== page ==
WIKIMEDIA, RAMAThe offspring of mice that suffered early-life stress show signs of the disturbance their parent experienced, researchers from the University of Zurich in Switzerland and their colleagues have found, pointing to a potential RNA-based mechanism by which trauma may be epigenetically inherited. The team’s work was published today (April 13) in Nature Neuroscience.
Zurich’s Isabelle Mansuy and her collaborators sought to evaluate the environmental and genetic factors behind complex neurological diseases associated with childhood trauma, such as borderline personality disorder. The team used a mouse model of “unpredictable maternal separation combined with unpredictable maternal stress,” or MSUS. The MSUS mothers were separated from their young at different times once daily for two weeks. While the unpredictability of this event traumatized the pups, the mothers, too, were stressed during these separation periods, for instance, by being confined to a narrow tube.
When the MSUS young became adults, the...
And those changes were not confined to the once-traumatized adults. When the researchers bred those MSUS mice mated with control animals, they found that the progeny, too, were less risk-averse and showed more signs of depression than control animals. Even the offspring’s offspring exhibited altered glucose metabolism.
“This paradigm induced behavioral changes across generations,” said Mansuy.
To discern how such stress could be passed on, the researchers isolated RNA from MSUS animals’ sperm, sera, and hippocampi, and compared it with control animals. They detected changes in the abundance of several noncoding microRNAs (miRNAs) and PIWI-interacting miRNAs (piRNAs) in sperm, including some that were previously implicated in epigenetic regulation. These molecular changes typically carried over to the F2 generation, where differences in RNA abundance were seen in the hippocampus and serum, but were largely gone by F3. The behavioral changes remained in both generations.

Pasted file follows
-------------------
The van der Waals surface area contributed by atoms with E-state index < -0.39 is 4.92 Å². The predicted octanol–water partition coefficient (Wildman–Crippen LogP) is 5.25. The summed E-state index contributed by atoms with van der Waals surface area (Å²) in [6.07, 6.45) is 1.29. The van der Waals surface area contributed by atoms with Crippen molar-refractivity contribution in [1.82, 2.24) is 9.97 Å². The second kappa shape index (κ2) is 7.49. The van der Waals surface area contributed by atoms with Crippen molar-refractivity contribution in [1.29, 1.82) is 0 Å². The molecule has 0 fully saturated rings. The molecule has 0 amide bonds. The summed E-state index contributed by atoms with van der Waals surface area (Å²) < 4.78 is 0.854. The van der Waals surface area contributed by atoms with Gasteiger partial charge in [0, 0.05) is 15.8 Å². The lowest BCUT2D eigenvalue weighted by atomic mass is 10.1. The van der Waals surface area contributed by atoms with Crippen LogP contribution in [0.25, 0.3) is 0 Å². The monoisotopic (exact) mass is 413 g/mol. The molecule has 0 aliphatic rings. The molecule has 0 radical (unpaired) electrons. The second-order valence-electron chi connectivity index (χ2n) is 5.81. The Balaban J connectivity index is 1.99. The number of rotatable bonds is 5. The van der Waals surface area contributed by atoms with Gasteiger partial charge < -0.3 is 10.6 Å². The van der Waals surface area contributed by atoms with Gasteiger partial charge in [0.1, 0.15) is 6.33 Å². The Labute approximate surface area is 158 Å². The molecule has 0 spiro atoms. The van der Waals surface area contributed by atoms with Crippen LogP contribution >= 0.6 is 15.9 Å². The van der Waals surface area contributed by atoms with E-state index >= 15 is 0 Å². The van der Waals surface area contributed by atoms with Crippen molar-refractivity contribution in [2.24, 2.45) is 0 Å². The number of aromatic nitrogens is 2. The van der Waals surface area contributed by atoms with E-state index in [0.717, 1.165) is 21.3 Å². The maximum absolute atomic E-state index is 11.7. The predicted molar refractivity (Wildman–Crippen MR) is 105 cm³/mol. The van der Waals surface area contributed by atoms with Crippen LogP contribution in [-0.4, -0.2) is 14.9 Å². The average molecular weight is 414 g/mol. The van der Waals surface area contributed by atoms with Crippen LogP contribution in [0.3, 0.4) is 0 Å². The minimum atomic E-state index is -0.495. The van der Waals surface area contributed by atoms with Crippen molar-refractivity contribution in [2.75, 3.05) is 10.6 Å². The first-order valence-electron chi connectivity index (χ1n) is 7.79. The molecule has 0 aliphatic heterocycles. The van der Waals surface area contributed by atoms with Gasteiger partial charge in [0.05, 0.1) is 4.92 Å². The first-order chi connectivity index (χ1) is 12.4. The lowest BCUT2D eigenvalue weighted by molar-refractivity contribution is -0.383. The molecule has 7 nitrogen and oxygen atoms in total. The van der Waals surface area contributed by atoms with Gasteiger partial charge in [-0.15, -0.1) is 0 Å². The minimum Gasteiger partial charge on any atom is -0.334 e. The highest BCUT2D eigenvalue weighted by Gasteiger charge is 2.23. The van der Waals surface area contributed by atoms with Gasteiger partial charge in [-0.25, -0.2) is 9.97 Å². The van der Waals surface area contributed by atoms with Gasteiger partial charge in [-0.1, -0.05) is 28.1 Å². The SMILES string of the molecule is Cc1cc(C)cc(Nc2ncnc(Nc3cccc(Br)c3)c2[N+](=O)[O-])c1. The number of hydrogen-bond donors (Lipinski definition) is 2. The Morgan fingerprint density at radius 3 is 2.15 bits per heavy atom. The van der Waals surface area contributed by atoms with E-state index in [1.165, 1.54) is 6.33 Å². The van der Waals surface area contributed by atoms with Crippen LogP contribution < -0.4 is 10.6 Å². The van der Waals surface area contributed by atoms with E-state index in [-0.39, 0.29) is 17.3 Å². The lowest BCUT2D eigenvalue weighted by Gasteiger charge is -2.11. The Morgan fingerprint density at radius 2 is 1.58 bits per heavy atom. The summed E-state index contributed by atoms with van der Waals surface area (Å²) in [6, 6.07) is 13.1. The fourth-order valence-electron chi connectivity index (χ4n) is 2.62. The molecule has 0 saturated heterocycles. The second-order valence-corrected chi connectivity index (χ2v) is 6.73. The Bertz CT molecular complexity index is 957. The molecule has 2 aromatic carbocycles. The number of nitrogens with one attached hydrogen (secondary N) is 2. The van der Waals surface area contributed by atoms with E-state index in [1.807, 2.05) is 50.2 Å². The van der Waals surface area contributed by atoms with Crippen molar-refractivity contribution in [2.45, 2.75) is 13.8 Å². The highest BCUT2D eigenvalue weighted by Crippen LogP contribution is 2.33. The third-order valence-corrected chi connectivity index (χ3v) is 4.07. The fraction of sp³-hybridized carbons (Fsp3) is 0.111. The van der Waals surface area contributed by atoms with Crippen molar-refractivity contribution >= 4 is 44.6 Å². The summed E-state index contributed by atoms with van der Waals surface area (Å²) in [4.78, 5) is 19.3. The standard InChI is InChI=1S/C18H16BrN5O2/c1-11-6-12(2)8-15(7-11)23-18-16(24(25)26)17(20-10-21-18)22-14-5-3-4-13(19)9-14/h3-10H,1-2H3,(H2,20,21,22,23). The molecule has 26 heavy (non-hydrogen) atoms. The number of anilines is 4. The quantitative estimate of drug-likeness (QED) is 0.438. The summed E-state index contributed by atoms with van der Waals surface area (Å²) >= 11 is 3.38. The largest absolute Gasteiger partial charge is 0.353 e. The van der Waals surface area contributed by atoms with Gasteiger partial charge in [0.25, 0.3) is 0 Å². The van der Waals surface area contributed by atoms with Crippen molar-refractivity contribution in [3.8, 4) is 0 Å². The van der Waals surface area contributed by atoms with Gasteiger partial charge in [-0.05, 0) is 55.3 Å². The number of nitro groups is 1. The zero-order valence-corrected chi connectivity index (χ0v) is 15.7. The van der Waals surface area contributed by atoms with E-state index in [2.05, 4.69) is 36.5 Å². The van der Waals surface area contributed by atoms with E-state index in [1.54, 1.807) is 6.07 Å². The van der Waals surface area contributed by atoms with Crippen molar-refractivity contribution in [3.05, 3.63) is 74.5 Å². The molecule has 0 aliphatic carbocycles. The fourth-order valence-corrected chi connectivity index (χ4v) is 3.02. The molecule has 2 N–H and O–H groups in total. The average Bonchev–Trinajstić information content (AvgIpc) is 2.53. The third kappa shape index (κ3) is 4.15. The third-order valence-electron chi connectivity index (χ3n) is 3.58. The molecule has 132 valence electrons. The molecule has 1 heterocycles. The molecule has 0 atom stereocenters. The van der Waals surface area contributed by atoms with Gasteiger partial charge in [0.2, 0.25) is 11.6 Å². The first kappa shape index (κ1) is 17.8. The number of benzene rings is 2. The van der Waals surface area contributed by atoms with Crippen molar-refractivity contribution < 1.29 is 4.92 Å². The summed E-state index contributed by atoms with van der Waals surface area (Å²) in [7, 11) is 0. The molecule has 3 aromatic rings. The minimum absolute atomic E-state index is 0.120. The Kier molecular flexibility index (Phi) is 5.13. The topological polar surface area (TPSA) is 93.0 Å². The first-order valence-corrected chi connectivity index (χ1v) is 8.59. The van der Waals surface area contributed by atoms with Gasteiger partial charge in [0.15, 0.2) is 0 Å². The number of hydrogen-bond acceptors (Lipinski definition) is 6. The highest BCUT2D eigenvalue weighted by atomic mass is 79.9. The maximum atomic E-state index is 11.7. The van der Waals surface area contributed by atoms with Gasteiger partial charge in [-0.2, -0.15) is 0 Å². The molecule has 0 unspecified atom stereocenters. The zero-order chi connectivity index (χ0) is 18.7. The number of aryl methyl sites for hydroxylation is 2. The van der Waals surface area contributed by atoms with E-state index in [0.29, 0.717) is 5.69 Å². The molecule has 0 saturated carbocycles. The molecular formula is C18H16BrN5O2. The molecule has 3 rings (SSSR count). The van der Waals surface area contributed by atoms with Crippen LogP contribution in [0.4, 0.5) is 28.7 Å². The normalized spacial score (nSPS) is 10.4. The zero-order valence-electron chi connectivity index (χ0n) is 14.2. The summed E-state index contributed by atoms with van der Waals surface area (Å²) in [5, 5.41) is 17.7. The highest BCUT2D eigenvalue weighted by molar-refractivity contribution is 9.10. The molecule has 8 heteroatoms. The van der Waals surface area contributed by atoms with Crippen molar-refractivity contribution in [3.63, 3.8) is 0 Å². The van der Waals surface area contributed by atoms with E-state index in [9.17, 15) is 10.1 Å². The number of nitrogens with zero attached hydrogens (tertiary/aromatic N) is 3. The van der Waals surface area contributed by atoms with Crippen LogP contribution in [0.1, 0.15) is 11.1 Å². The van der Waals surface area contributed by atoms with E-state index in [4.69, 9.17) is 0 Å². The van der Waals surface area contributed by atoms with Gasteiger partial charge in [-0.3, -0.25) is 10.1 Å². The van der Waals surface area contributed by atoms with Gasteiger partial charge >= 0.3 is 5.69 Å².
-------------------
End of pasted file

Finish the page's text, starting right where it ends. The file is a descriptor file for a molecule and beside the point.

Then, to solidify the observed link between RNA and behavior, Mansuy and her colleagues isolated RNA from sperm of MSUS mice, injected it into fertilized eggs, and reimplanted the eggs into pseudopregnant females. When the resulting pups became adults, they exhibited the same metabolic and behavioral traits as the MSUS mice.
“That was the best and most causal evidence we could provide,” said Mansuy.
The study represents “quite an exciting piece of work,” said Stephen Krawetz, the associate director of the C.S. Mott Center for Human Growth and Development at Wayne State University School of Medicine in Detroit, Michigan, who studies sperm RNA but was not involved in the research.
“What it’s doing is building on the notion that dad’s contribution is actually more than just his genes when he fertilizes the oocyte,” Krawetz continued. “[It] really adds a new dimension in terms of what impact dad can have.”
The mechanisms that mediate such impact, however, remain unclear, said Minoo Rassoulzadegan of the University of Nice in France, who advised Mansuy’s team on how to isolate RNA from sperm. The microinjection experiments demonstrated that stress-associated RNA can induce phenotype, she said, “but we don’t know how. This is the question for the future, to find out what [the RNA] is doing to the genome.”
Mansuy’s team is now focusing on pinning down how stress alters the germ cells’ RNA profiles, and what, exactly, those altered RNAs target.
K. Gapp et al., “Implication of sperm RNAs in transgenerational inheritance of the effects of early trauma in mice,” Nature Neuroscience, doi:10.1038/nn.3695, 2014.
Correction (April 13): This article has been updated to reflect that when examining RNA from mouse sperm, serum, and hippocampus, Mansuy’s team detected changes in the abundance of miRNAs and piRNAs only in spem, not in “all three sources” as originally stated. The Scientist regrets the error.